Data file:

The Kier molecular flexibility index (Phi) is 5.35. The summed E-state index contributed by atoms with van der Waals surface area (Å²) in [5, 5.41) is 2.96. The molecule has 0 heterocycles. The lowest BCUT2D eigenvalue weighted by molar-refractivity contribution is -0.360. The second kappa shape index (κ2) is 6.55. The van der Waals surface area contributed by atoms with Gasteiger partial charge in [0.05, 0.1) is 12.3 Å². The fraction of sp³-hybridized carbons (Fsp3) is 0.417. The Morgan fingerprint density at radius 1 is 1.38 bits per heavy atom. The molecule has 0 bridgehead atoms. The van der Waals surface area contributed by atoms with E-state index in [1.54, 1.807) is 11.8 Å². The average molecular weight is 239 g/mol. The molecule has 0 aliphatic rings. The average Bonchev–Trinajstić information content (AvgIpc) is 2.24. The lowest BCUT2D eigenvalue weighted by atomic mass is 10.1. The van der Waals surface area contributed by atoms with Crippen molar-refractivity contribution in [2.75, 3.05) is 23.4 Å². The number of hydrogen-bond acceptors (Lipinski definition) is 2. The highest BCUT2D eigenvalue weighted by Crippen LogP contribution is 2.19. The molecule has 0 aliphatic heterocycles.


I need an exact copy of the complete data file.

The Kier molecular flexibility index (Phi) is 5.35. The summed E-state index contributed by atoms with van der Waals surface area (Å²) in [5, 5.41) is 2.96. The molecule has 0 heterocycles. The lowest BCUT2D eigenvalue weighted by molar-refractivity contribution is -0.360. The second kappa shape index (κ2) is 6.55. The van der Waals surface area contributed by atoms with Gasteiger partial charge in [0.05, 0.1) is 12.3 Å². The fraction of sp³-hybridized carbons (Fsp3) is 0.417. The Morgan fingerprint density at radius 1 is 1.38 bits per heavy atom. The molecule has 0 bridgehead atoms. The van der Waals surface area contributed by atoms with E-state index in [1.54, 1.807) is 11.8 Å². The average molecular weight is 239 g/mol. The molecule has 0 aliphatic rings. The average Bonchev–Trinajstić information content (AvgIpc) is 2.24. The lowest BCUT2D eigenvalue weighted by atomic mass is 10.1. The van der Waals surface area contributed by atoms with Crippen molar-refractivity contribution in [2.75, 3.05) is 23.4 Å². The number of hydrogen-bond acceptors (Lipinski definition) is 2. The highest BCUT2D eigenvalue weighted by Crippen LogP contribution is 2.19. The molecule has 0 aliphatic heterocycles.